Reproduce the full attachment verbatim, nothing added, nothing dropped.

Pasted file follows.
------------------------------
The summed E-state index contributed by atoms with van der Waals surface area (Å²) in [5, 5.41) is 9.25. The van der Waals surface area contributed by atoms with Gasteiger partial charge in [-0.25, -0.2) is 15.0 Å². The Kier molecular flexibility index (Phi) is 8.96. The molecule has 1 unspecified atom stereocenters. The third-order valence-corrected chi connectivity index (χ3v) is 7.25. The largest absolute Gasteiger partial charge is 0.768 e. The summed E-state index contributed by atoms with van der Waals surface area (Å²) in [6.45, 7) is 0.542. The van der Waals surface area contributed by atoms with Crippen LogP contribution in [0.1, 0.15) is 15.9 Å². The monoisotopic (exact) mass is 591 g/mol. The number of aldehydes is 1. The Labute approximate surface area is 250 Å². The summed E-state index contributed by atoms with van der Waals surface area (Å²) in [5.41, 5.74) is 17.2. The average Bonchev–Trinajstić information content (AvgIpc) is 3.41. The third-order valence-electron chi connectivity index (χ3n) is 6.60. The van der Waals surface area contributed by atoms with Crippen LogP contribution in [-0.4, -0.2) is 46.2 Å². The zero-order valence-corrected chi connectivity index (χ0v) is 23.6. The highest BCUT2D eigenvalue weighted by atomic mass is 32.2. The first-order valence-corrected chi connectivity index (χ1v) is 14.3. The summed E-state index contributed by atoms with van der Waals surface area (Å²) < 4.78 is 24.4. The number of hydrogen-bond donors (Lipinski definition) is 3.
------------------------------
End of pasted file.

The summed E-state index contributed by atoms with van der Waals surface area (Å²) in [5, 5.41) is 9.25. The van der Waals surface area contributed by atoms with Gasteiger partial charge in [-0.25, -0.2) is 15.0 Å². The Kier molecular flexibility index (Phi) is 8.96. The molecule has 1 unspecified atom stereocenters. The third-order valence-corrected chi connectivity index (χ3v) is 7.25. The largest absolute Gasteiger partial charge is 0.768 e. The summed E-state index contributed by atoms with van der Waals surface area (Å²) in [6.45, 7) is 0.542. The van der Waals surface area contributed by atoms with Crippen LogP contribution in [0.1, 0.15) is 15.9 Å². The monoisotopic (exact) mass is 591 g/mol. The number of aldehydes is 1. The Labute approximate surface area is 250 Å². The summed E-state index contributed by atoms with van der Waals surface area (Å²) in [5.41, 5.74) is 17.2. The average Bonchev–Trinajstić information content (AvgIpc) is 3.41. The third-order valence-electron chi connectivity index (χ3n) is 6.60. The van der Waals surface area contributed by atoms with Crippen LogP contribution in [-0.4, -0.2) is 46.2 Å². The zero-order valence-corrected chi connectivity index (χ0v) is 23.6. The highest BCUT2D eigenvalue weighted by atomic mass is 32.2. The first-order valence-corrected chi connectivity index (χ1v) is 14.3. The summed E-state index contributed by atoms with van der Waals surface area (Å²) < 4.78 is 24.4. The number of hydrogen-bond donors (Lipinski definition) is 3.